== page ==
Developers are always under pressure to increase code output, but without the proper controls and tooling in place, rushing through the development process can lead to problems down the road.
Things like static code analysis (SCA) tools offer a way to verify quality, security, and compliance without adding too much extra time to the process. According to a webinar from Perforce, just because a developer has access to a tool, however, doesn’t mean they are using it 100% effectively.
In the webinar, Rod Cope, chief technology officer at Perforce Software, shared five things development teams can be doing to increase their development output using these tools:
Use SCA to check security of code
According to Cope, a lot of organizations lack the time, focus, and proper tools to prevent attacks. Further, most attacks are related to trust issues, such as cross-site scripting, SQL injection, or unvalidated inputs.
“Static code analysis can help by not requiring any additional time. You just run the tool,” said Cope.
Use SCA to enforce industry and coding standards
SCA tools can be used to enforce key standards, such as DISA STIG, CWE, MISRA, CERT, SAMATE, OWASP, DO-1788, FDA validation, and more.
Cope recommends that even companies that are not in an industry that requires compliance with one of these standards still should pick one and follow it. “We found it’s a best practice to adopt one of these standards so at least you’re following something and you know these standards are good, reliable, proven in the industry,” he said.
Integrate SCA and CI into your development process
This helps cut down on testing time because as developers write code it gets scanned and verified in the context of the rest of the code. As a result, any security or compliance issues get caught immediately, rather than closer to the end of the process, which would require developers to have to go back in and rework the code.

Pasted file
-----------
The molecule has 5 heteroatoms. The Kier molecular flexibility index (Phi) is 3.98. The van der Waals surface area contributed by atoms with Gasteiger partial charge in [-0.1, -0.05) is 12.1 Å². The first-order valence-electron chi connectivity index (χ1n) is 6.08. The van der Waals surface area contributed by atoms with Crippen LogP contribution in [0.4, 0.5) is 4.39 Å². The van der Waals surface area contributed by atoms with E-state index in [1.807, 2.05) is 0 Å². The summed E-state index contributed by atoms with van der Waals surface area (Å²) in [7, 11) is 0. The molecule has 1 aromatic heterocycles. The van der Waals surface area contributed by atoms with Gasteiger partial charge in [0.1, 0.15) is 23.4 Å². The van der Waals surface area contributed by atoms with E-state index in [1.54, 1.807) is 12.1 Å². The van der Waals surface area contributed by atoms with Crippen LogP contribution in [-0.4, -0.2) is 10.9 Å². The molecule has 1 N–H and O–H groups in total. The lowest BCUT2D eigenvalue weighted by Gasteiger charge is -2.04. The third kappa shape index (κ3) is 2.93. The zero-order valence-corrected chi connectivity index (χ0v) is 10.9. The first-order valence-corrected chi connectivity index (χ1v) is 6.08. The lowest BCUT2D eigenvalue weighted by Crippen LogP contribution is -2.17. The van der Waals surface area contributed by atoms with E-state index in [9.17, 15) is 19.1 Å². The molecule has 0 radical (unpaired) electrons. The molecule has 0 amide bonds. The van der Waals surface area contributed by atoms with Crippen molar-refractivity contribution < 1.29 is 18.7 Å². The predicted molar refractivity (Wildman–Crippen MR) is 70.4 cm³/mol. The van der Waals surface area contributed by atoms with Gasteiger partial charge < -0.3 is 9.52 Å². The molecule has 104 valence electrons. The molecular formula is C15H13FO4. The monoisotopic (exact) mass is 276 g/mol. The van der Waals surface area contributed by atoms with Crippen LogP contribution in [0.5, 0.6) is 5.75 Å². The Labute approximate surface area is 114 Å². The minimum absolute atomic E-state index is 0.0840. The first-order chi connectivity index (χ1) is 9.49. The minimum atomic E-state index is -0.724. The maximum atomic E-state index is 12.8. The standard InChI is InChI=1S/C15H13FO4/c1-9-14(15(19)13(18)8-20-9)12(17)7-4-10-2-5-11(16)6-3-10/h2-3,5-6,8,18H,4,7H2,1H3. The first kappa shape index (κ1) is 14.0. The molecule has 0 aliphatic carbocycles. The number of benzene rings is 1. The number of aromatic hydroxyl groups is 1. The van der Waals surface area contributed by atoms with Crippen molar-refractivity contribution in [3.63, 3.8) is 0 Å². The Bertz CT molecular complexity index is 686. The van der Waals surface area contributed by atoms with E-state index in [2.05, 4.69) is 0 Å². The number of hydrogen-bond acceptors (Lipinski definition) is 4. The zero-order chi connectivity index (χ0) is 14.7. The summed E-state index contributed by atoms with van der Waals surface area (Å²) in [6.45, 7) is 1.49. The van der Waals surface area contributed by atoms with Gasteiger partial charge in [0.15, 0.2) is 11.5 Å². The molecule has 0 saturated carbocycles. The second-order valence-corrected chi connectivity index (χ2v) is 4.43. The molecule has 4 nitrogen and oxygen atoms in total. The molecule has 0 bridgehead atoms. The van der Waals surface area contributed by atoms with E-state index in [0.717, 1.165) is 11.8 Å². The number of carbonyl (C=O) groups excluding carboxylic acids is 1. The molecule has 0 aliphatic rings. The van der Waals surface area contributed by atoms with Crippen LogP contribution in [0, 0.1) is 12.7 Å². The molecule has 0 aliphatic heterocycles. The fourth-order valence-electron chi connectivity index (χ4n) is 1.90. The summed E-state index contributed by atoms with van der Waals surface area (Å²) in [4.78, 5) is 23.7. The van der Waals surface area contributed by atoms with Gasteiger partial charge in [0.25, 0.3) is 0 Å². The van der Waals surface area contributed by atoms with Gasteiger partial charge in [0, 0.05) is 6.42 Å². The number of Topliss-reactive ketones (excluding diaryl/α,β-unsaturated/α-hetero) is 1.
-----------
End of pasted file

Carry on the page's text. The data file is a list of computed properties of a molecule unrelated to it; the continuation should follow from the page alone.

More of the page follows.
According to Cope, development teams using daily builds experience a 90% increase in output and a 36% reduction in defect rate when testing at each check-in point.
In order to work successfully in a CI environment, SCA tools need to be automated, scalable, efficient by only analyzing the affected code, and able to report only the relevant information for a given context, Cope explained.
Use SCA to validate legacy and open-source software
Cope added that all open-source components that are in use should be scanned by the SCA tool as well.
He also recommended that companies who make use of contractors to write code ask those contractors to run SCA on that code and report the results.
“The more you scan upfront the cheaper it is and faster it is to fix those defects and to avoid issues,” said Cope.
Use SCA to help developers improve code quality
SCA isn’t just a scanner for finding bugs; it can also be used as an educational tool. Developers can learn from the results to improve the way they write code by learning about common programming errors, security vulnerabilities, and standards.
“As they create errors and the tool tells them what they did wrong, a good tool also tells them how to do it right, how to fix it, what is the underlying issue, how to avoid those issues in the future, how to write better clean code with fewer vulnerabilities,” said Cope.
For more information watch the webinar “5 Ways to Improve Developer Output.”
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